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The Clacton-on-Sea (Essex, UK) GCR site and SSSI: New data and continuing importance

White, Tom S.; Bridgland, David R.; Allen, Peter; White, Mark J.

The Clacton-on-Sea (Essex, UK) GCR site and SSSI: New data and continuing importance Thumbnail


Tom S. White

Peter Allen


The complex Geological Conservation Review (GCR) site at Clacton-on-Sea, Essex, was notified in 1986 as a Site of Special Scientific Interest. It is an internationally important geosite and Britain's only Lower Palaeolithic type locality, giving its name to the Clactonian stone-tool industry. Fossil- and artefact-bearing channel-fill deposits laid down by the River Thames ~ 420,000 years ago, during the Hoxnian Interglacial (Marine Isotope Stage 11c), have been observed in foreshore and cliff exposures, and beneath developed and open ground in an inland arcuate footprint. These sediments provide a record of the lower reaches and estuary of the Thames during this lengthy and warm interglacial, an important partial analogue for the Holocene. Palaeoclimatic and palaeoecological evidence has been obtained from assemblages of fossil molluscs, ostracods and vertebrates, together with pollen and plant macrofossils; Clacton is also the type locality for several of the represented animal taxa, including the biostratigraphically significant ostracod Scottia browniana and a large subspecies of fallow deer, Dama dama clactoniana. This paper provides an overview of the continuing importance of the Clacton GCR site and Site of Special Scientific Interest (SSSI), summarizing recently acquired data that have enhanced understanding of the Hoxnian and the palaeoenvironments that prevailed at the time of deposition. The wider geosite has benefitted from sustained Palaeolithic archaeological interest, with the local planning authority mandating investigation of the sediments as a condition for development projects. SSSI status ensures that the significant collections of palaeontological and archaeological material amassed from the Clacton deposits over almost two centuries can be related to their context, and studies of both these archived collections and new material from the protected in situ sediments continue to provide new data and contribute to the development of cutting-edge techniques.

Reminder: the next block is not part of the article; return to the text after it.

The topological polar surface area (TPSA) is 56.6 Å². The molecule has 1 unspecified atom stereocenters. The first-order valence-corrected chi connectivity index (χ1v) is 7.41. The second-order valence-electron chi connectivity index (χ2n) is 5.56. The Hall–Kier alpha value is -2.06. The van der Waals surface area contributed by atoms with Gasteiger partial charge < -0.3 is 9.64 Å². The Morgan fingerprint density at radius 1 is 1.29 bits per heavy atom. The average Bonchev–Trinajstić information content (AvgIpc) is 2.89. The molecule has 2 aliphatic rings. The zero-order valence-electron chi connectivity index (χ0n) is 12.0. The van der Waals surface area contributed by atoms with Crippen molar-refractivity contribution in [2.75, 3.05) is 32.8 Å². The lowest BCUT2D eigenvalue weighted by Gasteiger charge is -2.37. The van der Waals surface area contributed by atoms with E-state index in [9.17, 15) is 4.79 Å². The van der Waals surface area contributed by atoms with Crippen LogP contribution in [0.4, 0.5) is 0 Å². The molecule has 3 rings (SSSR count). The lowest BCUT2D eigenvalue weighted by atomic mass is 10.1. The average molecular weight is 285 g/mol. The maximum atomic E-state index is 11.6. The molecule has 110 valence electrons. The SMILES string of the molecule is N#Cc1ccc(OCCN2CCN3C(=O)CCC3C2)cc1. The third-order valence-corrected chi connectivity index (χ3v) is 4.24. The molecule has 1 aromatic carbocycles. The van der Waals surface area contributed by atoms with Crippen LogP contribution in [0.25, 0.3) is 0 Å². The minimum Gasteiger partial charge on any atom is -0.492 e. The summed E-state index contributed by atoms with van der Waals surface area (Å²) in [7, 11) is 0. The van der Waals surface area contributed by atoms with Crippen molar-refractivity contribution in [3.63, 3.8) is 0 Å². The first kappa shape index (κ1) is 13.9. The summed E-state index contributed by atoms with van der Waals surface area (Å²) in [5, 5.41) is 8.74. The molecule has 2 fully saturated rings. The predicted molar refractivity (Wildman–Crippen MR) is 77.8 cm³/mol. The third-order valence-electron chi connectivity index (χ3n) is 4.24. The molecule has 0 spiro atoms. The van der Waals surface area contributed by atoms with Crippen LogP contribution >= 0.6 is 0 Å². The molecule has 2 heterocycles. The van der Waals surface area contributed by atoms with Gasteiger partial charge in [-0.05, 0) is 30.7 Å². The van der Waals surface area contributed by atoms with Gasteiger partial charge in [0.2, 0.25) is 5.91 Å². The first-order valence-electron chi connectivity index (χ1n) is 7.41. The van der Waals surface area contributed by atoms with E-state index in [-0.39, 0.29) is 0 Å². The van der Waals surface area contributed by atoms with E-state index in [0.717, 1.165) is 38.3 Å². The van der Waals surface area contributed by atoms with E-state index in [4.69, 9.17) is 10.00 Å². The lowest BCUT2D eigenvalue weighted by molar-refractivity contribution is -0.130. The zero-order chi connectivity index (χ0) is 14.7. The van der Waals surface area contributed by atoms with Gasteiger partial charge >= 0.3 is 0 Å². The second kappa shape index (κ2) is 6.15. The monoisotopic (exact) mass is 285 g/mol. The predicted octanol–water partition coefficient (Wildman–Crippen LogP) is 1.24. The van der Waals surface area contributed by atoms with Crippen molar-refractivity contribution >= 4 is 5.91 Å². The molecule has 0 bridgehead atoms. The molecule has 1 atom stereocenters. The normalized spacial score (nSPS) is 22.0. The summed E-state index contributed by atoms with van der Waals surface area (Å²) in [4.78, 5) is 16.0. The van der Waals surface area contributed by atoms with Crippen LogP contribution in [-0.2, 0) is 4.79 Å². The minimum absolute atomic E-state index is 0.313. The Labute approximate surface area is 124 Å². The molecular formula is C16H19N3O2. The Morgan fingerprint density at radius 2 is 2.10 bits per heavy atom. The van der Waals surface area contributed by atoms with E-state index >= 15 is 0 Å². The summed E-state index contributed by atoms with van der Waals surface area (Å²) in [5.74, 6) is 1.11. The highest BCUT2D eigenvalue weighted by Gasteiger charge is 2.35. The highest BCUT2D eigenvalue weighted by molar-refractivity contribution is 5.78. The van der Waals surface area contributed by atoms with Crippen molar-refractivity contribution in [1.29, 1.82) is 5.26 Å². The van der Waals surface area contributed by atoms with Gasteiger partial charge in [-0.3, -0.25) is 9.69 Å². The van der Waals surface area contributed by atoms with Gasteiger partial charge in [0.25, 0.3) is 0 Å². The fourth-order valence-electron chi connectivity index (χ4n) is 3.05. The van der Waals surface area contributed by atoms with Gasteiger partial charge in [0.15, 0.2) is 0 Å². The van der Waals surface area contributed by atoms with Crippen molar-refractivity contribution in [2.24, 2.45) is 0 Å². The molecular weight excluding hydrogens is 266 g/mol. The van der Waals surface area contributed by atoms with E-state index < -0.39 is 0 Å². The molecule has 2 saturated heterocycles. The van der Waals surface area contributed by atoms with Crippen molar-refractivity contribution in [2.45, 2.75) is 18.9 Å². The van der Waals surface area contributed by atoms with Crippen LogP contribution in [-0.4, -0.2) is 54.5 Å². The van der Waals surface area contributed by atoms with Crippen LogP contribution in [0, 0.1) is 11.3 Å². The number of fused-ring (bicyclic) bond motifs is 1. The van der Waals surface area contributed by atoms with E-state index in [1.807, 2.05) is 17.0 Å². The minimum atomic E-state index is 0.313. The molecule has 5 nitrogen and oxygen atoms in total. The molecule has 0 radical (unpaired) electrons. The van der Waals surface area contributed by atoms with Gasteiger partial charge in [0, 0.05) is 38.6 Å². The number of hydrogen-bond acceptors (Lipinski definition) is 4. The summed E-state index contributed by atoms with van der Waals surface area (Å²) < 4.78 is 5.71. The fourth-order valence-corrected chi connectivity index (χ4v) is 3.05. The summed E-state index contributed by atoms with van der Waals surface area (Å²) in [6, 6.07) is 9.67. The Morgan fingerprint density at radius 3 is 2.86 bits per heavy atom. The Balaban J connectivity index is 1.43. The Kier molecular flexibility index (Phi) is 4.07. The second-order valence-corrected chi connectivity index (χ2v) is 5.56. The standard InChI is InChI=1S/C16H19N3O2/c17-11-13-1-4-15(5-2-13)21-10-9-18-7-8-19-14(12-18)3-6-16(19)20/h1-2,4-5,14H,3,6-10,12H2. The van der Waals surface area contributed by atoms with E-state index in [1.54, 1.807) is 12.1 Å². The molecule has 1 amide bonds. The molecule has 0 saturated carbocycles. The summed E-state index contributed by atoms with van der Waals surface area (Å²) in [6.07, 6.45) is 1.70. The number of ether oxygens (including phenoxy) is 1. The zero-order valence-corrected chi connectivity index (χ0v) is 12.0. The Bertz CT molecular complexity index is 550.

Journal Article Type Article
Acceptance Date Jul 26, 2023
Online Publication Date Aug 17, 2023
Publication Date 2023-08
Deposit Date Aug 30, 2023
Publicly Available Date Aug 30, 2023
Journal Proceedings of the Geologists' Association
Print ISSN 0016-7878
Publisher Elsevier
Peer Reviewed Peer Reviewed
Volume 134
Issue 4
Pages 490-501
Public URL


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